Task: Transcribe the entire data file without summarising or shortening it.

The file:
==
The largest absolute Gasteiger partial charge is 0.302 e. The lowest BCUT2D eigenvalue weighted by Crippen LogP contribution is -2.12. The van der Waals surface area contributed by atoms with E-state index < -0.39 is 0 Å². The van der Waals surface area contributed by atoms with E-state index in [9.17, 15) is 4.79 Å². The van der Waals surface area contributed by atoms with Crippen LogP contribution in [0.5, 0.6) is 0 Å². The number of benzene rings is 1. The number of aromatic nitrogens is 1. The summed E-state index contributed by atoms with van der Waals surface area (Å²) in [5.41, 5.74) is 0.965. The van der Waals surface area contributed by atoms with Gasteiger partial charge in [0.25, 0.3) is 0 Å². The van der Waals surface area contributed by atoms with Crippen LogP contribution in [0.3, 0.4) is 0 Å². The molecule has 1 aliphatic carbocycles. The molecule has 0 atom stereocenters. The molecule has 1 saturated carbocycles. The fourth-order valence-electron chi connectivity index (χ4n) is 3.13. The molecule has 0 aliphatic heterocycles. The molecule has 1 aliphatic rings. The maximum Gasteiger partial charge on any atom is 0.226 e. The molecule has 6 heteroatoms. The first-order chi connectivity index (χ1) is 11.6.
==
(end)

The largest absolute Gasteiger partial charge is 0.302 e. The lowest BCUT2D eigenvalue weighted by Crippen LogP contribution is -2.12. The van der Waals surface area contributed by atoms with E-state index < -0.39 is 0 Å². The van der Waals surface area contributed by atoms with E-state index in [9.17, 15) is 4.79 Å². The van der Waals surface area contributed by atoms with Crippen LogP contribution in [0.5, 0.6) is 0 Å². The number of benzene rings is 1. The number of aromatic nitrogens is 1. The summed E-state index contributed by atoms with van der Waals surface area (Å²) in [5.41, 5.74) is 0.965. The van der Waals surface area contributed by atoms with Gasteiger partial charge in [0.25, 0.3) is 0 Å². The van der Waals surface area contributed by atoms with Crippen LogP contribution in [0.3, 0.4) is 0 Å². The molecule has 1 aliphatic carbocycles. The molecule has 0 atom stereocenters. The molecule has 1 saturated carbocycles. The fourth-order valence-electron chi connectivity index (χ4n) is 3.13. The molecule has 0 aliphatic heterocycles. The molecule has 1 aliphatic rings. The maximum Gasteiger partial charge on any atom is 0.226 e. The molecule has 6 heteroatoms. The first-order chi connectivity index (χ1) is 11.6.